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on 21 August 2011
This book is a stunning achievement. It almost equates to a history of the world. It is so well balanced and is not euro or USA centric. It challenges many of our prejudices and preconceptions surrounding history. It is a must read for anyone seeking to call themselves "educated".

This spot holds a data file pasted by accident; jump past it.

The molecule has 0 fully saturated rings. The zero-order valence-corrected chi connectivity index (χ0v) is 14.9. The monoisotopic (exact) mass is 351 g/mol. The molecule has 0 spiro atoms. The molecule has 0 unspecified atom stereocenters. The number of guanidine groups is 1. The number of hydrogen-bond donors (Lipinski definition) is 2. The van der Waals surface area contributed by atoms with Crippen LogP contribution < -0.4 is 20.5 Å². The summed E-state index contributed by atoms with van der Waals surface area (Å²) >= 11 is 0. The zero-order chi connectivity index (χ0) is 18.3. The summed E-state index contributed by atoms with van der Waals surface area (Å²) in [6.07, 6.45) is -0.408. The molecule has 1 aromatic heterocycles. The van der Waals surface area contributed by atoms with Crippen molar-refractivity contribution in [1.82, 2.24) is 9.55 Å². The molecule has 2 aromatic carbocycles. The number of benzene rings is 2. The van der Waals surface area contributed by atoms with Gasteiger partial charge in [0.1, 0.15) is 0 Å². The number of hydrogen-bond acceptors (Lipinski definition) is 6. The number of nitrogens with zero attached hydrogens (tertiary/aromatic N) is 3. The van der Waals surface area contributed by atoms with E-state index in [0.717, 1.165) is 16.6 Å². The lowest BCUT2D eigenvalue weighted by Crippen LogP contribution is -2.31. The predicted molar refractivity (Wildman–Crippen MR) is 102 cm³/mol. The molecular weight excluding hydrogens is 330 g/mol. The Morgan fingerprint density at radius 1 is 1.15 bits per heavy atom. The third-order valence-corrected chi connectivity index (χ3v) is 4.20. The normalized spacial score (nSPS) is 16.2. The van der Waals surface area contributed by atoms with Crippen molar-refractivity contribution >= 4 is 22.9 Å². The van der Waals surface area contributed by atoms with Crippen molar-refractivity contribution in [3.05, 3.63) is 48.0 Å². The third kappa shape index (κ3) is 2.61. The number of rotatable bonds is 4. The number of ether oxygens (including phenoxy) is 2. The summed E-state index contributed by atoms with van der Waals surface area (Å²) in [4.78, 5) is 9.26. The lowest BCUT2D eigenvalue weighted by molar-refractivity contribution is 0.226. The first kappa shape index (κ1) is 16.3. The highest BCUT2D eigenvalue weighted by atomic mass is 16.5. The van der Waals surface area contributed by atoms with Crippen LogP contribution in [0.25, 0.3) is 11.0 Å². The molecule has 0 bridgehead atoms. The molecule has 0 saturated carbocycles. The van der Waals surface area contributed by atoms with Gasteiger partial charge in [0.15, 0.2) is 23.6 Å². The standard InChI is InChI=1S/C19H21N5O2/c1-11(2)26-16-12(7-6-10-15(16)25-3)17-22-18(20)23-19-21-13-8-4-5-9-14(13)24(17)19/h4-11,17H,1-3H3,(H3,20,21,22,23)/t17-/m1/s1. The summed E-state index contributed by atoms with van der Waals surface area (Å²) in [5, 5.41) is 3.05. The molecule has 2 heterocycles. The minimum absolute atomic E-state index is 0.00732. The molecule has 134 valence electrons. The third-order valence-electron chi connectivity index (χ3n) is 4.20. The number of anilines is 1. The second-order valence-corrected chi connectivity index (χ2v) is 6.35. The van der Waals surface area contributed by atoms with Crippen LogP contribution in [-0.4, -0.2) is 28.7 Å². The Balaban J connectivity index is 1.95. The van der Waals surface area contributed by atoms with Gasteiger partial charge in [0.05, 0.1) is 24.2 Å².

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Democracy has its origins some three thousand years ago in the small settlements of Asia Minor, where `all' citizens (excluding of course slaves, women and often others!) would meet together in a public forum to discuss and decide matters of interest to the community. Since then it has undergone many transformations, by no means linear, to the form called `representative democracy', where all citizens have the right to periodically vote for representatives, who then make decisions on their behalf. This is probably what most western people understand by 'democracy'. But whatever one's definition, this monumental political history of democracy will undoubtedly have something to say about it, whether it be the parliamentary democracy of Britain, the corrupt party boss system in the 19th century United States of America, the military `peoples' dictatorships' of South America, the enfranchisement of women in the remote Pitcain Islands, or the relatively recent re-emergence of democratic regimes in Eastern Europe as a direct result of `people power'.